cl,j $3,000,000; Fire Pro- I,
" j tection Begins On
137,000 Acre
H Tra^
1 The Riegel Paper corporation's
891 plans for the erection of a pulp
_ mill near Acme are going forward,
though it is not yet pos%
j sible to announce the date for
% start of construction, it was '
Jf learned here Friday from C. K. '
W Textor, resident manager.
to Mr. Textor came to Acme last '
if week and plans to remain there
if until next week. He will be in
if charge of the paper company's ,
if affairs in this section.
< Site Selected
j j The Rlegel corporation, operaj
| tor of four paper plants in New j,
j Jersey, is planning to construct a
j pulp mill at a site already ten- ,
j tatively selected, located on the
! Cape Fear river and Livingston ,
' creek, near Acme, in Columbus
' i county.
I 4?.l ,,,111 ,-A. I
AS pruJVClVU ULC uim Mill -V |
! present an initial investment of |
| j $3,000,000, With prospects for the
j investmeht ultimately of appro-'
j ximately $5,000,000. Unbleached j
j I pulp of high quality, for fabrica-1
J tion in the north, will be producj
|led.
j [ An intensive fire protection I
I program is being carried out on
j' j the 137,000 acres of timberland;
! j in Columbus and Brunswick
; counties, chiefly Brunswick, that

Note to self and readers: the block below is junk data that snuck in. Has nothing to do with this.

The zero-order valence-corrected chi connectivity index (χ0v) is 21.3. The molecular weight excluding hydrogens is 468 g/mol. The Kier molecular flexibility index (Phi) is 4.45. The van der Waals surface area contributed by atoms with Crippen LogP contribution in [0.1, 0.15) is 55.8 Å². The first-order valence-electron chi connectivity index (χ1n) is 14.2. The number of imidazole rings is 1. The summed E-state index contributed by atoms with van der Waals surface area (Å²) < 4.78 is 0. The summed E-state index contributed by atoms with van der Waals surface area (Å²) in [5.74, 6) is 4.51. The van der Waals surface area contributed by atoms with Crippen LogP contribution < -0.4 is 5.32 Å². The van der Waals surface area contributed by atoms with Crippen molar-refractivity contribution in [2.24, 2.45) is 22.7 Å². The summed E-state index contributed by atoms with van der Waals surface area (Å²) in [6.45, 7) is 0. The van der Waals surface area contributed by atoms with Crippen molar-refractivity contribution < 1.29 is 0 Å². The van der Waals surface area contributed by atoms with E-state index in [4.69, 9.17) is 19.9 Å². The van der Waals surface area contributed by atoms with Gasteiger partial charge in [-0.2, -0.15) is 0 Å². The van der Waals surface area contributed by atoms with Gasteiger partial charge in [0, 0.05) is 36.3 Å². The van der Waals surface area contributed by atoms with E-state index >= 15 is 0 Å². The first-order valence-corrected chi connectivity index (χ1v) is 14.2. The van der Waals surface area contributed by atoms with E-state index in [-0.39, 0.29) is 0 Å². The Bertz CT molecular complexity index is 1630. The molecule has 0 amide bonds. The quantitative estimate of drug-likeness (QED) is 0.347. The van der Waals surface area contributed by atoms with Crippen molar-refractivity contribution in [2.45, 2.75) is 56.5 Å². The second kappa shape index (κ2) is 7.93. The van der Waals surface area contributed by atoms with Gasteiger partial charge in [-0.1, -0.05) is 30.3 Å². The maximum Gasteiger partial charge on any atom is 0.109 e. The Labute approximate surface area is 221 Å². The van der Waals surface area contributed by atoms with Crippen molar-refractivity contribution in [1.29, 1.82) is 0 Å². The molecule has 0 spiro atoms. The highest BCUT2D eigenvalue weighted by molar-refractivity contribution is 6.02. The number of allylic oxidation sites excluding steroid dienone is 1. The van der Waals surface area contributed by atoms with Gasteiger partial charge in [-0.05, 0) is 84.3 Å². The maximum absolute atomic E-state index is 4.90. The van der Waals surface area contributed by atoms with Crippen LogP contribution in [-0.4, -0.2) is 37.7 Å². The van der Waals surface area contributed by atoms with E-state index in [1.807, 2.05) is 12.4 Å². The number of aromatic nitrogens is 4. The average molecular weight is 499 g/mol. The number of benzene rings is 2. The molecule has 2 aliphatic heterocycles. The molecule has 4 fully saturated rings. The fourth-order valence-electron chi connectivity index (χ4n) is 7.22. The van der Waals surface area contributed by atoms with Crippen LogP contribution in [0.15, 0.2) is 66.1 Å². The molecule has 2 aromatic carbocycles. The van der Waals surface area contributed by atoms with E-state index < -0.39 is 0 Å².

i I the company recently acquired
j J This work is being done througl
j j the co-operation of the state de|
J partment of conservation and dej
j velopment.
' < AtiKK l LTl KAl. OUTLOOK
1 ( FOR 1988
fp (Continued from page 1)
| J period 1931-35.
Feed Crops And Livestock
J j Supplies of both forage crops
j J and feed grains will be more
j j than sufficient in most of the i
j J | important feeding areas of the !
J ] | Middle West to furnish ample j
J j rations for the livestock now on j
j j farms. Corn supplies are larger I
[ j than in any recent year, and are I
J i near the 1928-32 average, where-1
11 j as livestock numbers are consid|
'erably below average. Larger sup-j
' ' plies for feed grains per animal I
JI: are expected to result in heavier
S J J feeding of livestock now on farms
! I and an increased production of
j ! hogs, fat cattle, and dairy and
J' I poultry products. But even after
j (| allowing for this increased feed'
f' ing, the carryover of feed grains,
J especially com, at the end of the'
J 1937-88 marketing year may be
Jfj well above average,
jli The general level of feed grain
jjj prices will average considerably
2 below the higher levels of 193-135
a nil 1636-37, but may aver*
age slightly higher than 2 years
J ago. The level of corn prices may
J( oe about the same as 2 years